Austin ISD Teacher Receives Outstanding Young Persons Award by Junior Chamber International Taiwan


When Austin ISD teacher Joy Lin was growing up, she knew she had a passion for education. However, she did not know that her work would lead her to international recognition.

Today, Joy Lin has been recognized globally for her TED-Ed series, Tedx Talk, eight children's science books, annual lectures including San Diego Comic Con, and most recently as the recipient of the Outstanding Young Persons Award by Junior Chamber International in Taiwan.

Lin is an Austin State Hospital special education math and science teacher for the district.
She was awarded the Outstanding Young Persons Award by Junior Chamber International in Taiwan. She joins an exclusive club of people who have ever received this honor, including Hollywood star Jackie Chan, who won the award in 1992.

She began to gain recognition for her TED-Ed series “If Superpowers were real”, incorporating math and sciences with superheroes and powers connecting with children on a deeper level.

Lin's TED-Ed videos have accumulated over 14 million views and are still growing by 100,000 views per year by educators worldwide.

Lin grew up in Taiwan, where she excelled at school. She skipped the sixth grade, putting her in seventh grade at the age of nine. Being the youngest in the class, Lin was often bullied.

"I was bullied because I was two to three years younger than my peers yet acted more mature and reasonable than they did because that's how my mom raised me," Lin said.

She moved to the United States shortly afterward, finishing high school in three years. After graduating high school, Lin took her studies to the University of Texas, graduating in 2005.

"Initially, I was pre-med. However, after an anatomy class, which I later learned was a dissection class, I realized I didn't have the stomach to go into the medical field," Lin said.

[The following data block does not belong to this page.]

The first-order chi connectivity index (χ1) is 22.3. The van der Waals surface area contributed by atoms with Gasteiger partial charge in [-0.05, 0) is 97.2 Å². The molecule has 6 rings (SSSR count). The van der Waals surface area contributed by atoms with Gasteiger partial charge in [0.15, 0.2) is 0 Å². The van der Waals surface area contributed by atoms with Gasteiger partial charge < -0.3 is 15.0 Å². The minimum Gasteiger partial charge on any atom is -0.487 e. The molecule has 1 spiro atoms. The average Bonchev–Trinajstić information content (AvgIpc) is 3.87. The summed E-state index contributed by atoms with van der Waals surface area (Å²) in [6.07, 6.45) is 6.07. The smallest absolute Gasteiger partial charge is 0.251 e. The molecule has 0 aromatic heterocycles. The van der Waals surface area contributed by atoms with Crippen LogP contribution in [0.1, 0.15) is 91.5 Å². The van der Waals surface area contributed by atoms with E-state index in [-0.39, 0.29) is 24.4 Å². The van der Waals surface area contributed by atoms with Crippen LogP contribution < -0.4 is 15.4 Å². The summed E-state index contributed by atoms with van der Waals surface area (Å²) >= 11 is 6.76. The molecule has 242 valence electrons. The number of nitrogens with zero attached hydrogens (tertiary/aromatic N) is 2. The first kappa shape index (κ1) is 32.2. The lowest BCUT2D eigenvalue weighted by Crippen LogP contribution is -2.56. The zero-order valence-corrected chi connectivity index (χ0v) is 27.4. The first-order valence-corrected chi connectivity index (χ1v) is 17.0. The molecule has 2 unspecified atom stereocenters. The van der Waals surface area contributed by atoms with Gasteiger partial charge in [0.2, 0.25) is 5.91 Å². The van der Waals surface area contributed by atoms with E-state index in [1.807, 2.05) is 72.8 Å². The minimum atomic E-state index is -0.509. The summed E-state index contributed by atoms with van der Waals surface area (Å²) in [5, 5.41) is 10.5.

Lin decided to become a teacher. She began at a juvenile detention center, where she discovered a new way to get her students excited about the sciences.

Lin used students' favorite superheroes and incorporated their superhero powers into a science lesson.

This new teaching method took off, and before Lin knew it, she began creating animated TED-Ed videos that analyzed the issues one would encounter if one were to gain superpowers.

"For instance, any time we're invisible from within, our eyes wouldn't be able to catch the light either, so we'd be blind," she said. "No matter how big The Incredible Hulk grows or how small The Ant-Man shrinks, conservation of mass tells us they're always about 200 lbs, which raises a slew of issues."

Lin was nominated for "Lessons Worth Sharing" by Kohl's Cares and TED-Ed. After being named as one of the 18 most inspirational educators in the United States, her TED-Ed videos were published as a series.

Today, Lin continues to be recognized by educators worldwide.

She has dedicated her life's work to making science and math curriculums fun and interesting for students and hopes to raise awareness for mental health as well as free resources of TED-Ed videos.

"My life mission is to reach as many science teachers as possible to make the curriculum more interesting and engaging," Lin said. "If we make our curriculum more interesting by incorporating popular culture, we could spark the desire to learn from our youngsters, and the possibilities are endless. The curriculum is out there, and I poured my heart and soul into everything. I want more people to be aware of these videos and books."